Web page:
1. ^ a b Slyusarev (2012) web: rotation period 6.001±0.001 hours with a brightness amplitude of 0.1 magnitude. Summary figures for (1748) Mauderli at Collaborative Asteroid Lightcurve Link (CALL).


  1. ^ a b c d e f g h "JPL Small-Body Database Browser: 1748 Mauderli (1966 RA)" (2017-06-05 last obs.). Jet Propulsion Laboratory. Retrieved 1 July 2017. 
  2. ^ a b c Schmadel, Lutz D. (2007). Dictionary of Minor Planet Names – (1748) Mauderli. Springer Berlin Heidelberg. p. 139. ISBN 978-3-540-00238-3. Retrieved 20 December 2016. 
  3. ^ a b c "1748 Mauderli (1966 RA)". Minor Planet Center. Retrieved 20 December 2016. 
  4. ^ a b c d e f "LCDB Data for (1748) Mauderli". Asteroid Lightcurve Database (LCDB). Retrieved 20 December 2016. 
  5. ^ a b c d e Grav, T.; Mainzer, A. K.; Bauer, J.; Masiero, J.; Spahr, T.; McMillan, R. S.; et al. (January 2012). "WISE/NEOWISE Observations of the Hilda Population: Preliminary Results". The Astrophysical Journal. 744 (2): 15. arXiv:1110.0283Freely accessible. Bibcode:2012ApJ...744..197G. doi:10.1088/0004-637X/744/2/197. Retrieved 11 December 2016. 
  6. ^ a b c d Usui, Fumihiko; Kuroda, Daisuke; Müller, Thomas G.; Hasegawa, Sunao; Ishiguro, Masateru; Ootsubo, Takafumi; et al. (October 2011). "Asteroid Catalog Using Akari: AKARI/IRC Mid-Infrared Asteroid Survey". Publications of the Astronomical Society of Japan. 63 (5): 1117–1138. Bibcode:2011PASJ...63.1117U. doi:10.1093/pasj/63.5.1117. Retrieved 20 December 2016.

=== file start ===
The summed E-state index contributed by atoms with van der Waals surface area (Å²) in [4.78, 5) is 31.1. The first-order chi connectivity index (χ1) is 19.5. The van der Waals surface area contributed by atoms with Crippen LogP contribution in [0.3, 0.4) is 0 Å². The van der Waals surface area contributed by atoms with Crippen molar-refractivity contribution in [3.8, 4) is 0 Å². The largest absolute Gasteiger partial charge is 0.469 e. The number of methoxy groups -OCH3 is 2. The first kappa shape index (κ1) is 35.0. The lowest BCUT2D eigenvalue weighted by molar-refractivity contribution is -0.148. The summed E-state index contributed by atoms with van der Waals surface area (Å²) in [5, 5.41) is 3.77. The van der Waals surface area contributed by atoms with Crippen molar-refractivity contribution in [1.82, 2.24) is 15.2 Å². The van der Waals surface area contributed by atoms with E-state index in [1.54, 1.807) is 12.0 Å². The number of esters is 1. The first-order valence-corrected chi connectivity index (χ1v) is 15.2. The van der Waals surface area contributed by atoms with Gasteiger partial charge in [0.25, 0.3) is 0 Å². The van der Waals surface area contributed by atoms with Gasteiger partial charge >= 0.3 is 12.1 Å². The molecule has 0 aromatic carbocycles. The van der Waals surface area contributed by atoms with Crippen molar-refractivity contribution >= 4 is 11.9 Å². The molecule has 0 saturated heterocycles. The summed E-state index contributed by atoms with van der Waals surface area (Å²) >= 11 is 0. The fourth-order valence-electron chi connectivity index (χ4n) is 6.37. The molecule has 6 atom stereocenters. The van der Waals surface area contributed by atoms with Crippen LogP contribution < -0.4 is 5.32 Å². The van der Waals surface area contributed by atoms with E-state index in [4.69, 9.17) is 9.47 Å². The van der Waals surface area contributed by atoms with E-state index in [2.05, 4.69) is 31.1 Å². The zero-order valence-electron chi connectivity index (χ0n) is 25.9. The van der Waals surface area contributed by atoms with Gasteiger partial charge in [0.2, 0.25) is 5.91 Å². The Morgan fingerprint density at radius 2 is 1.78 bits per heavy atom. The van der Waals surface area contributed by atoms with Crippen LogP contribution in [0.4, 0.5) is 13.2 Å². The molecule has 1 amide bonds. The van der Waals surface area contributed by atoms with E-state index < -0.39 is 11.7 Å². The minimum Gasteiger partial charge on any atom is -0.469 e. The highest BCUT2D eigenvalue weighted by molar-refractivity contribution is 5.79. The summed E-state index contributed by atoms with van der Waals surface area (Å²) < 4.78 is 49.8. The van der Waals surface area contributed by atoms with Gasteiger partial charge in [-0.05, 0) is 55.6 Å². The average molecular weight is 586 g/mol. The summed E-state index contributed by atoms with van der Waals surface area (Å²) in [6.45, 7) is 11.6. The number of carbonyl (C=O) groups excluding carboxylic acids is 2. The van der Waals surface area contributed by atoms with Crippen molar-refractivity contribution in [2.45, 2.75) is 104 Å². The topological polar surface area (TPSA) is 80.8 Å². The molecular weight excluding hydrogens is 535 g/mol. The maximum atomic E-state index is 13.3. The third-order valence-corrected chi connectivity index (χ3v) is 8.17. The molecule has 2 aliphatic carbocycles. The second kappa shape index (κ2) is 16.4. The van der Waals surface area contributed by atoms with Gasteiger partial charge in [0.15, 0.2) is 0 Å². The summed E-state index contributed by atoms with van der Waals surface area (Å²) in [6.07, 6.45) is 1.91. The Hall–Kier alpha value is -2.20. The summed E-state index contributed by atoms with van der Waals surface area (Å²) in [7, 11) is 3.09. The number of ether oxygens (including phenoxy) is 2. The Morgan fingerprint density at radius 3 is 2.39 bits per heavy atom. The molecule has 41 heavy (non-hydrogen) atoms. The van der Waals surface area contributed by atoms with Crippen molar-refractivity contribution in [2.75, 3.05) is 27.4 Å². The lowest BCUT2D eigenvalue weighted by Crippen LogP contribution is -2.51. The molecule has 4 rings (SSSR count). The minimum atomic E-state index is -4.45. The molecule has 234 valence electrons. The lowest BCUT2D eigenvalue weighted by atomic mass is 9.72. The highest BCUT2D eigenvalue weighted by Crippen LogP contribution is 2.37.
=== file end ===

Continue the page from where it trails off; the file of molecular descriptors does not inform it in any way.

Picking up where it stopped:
7. ^ a b c Dahlgren, M.; Lahulla, J. F.; Lagerkvist, C.-I.; Lagerros, J.; Mottola, S.; Erikson, A.; et al. (June 1998). "A Study of Hilda Asteroids. V. Lightcurves of 47 Hilda Asteroids". Icarus. 133 (2): 247–285. Bibcode:1998Icar..133..247D. doi:10.1006/icar.1998.5919. Retrieved 20 December 2016. 
  8. ^ a b Veres, Peter; Jedicke, Robert; Fitzsimmons, Alan; Denneau, Larry; Granvik, Mikael; Bolin, Bryce; et al. (November 2015). "Absolute magnitudes and slope parameters for 250,000 asteroids observed by Pan-STARRS PS1 - Preliminary results". Icarus. 261: 34–47. arXiv:1506.00762Freely accessible. Bibcode:2015Icar..261...34V. doi:10.1016/j.icarus.2015.08.007. Retrieved 20 December 2016. 
  9. ^ Ferraz-Mello, S. (November 1990). "Regular Motions of Resonant Asteroids". Revista Mexicana de Astronomia y Astrofisica: 572. Bibcode:1990RMxAA..21..569F. Retrieved 18 November 2015. 
  10. ^ Weintraub, David A.; Tegler, Stephen C.; Romanishin, W. (August 1997). "Visible and Near-Infrared Photometry of the Centaur Objects 1995 GO and 5145 Pholus". Icarus. 128 (2): 456–463. Bibcode:1997Icar..128..456W. doi:10.1006/icar.1997.5739. Retrieved 18 November 2015. 
  11. ^ Gonano, M.; Mottola, S.; Neukum, G.; di Martino, M. (December 1990). "Physical study of outer belt asteroids". Space dust and debris; Proceedings of the Topical Meeting of the Interdisciplinary Scientific Commission B /Meetings B2: 197–200. Bibcode:1991AdSpR..11..197G. doi:10.1016/0273-1177(91)90563-Y. ISSN 0273-1177. Retrieved 20 December 2016. 
  12. ^ "MPC/MPO/MPS Archive". Minor Planet Center. Retrieved 20 December 2016. 

External links[edit]